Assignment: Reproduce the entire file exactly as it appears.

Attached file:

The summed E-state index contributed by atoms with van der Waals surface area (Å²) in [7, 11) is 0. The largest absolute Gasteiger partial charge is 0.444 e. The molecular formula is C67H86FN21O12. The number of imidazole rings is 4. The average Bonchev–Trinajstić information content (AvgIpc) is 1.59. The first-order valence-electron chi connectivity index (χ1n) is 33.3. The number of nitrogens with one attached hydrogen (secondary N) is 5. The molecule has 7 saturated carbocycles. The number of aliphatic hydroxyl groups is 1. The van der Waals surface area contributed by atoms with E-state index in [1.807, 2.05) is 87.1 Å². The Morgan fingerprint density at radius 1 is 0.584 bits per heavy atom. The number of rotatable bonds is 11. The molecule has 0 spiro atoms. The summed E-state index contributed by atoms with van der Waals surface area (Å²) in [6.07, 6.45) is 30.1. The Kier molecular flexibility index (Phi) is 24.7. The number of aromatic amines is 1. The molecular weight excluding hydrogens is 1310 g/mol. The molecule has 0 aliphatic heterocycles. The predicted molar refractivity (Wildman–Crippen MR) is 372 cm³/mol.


The summed E-state index contributed by atoms with van der Waals surface area (Å²) in [7, 11) is 0. The largest absolute Gasteiger partial charge is 0.444 e. The molecular formula is C67H86FN21O12. The number of imidazole rings is 4. The average Bonchev–Trinajstić information content (AvgIpc) is 1.59. The first-order valence-electron chi connectivity index (χ1n) is 33.3. The number of nitrogens with one attached hydrogen (secondary N) is 5. The molecule has 7 saturated carbocycles. The number of aliphatic hydroxyl groups is 1. The van der Waals surface area contributed by atoms with E-state index in [1.807, 2.05) is 87.1 Å². The Morgan fingerprint density at radius 1 is 0.584 bits per heavy atom. The number of rotatable bonds is 11. The molecule has 0 spiro atoms. The summed E-state index contributed by atoms with van der Waals surface area (Å²) in [6.07, 6.45) is 30.1. The Kier molecular flexibility index (Phi) is 24.7. The number of aromatic amines is 1. The molecular weight excluding hydrogens is 1310 g/mol. The molecule has 0 aliphatic heterocycles. The predicted molar refractivity (Wildman–Crippen MR) is 372 cm³/mol.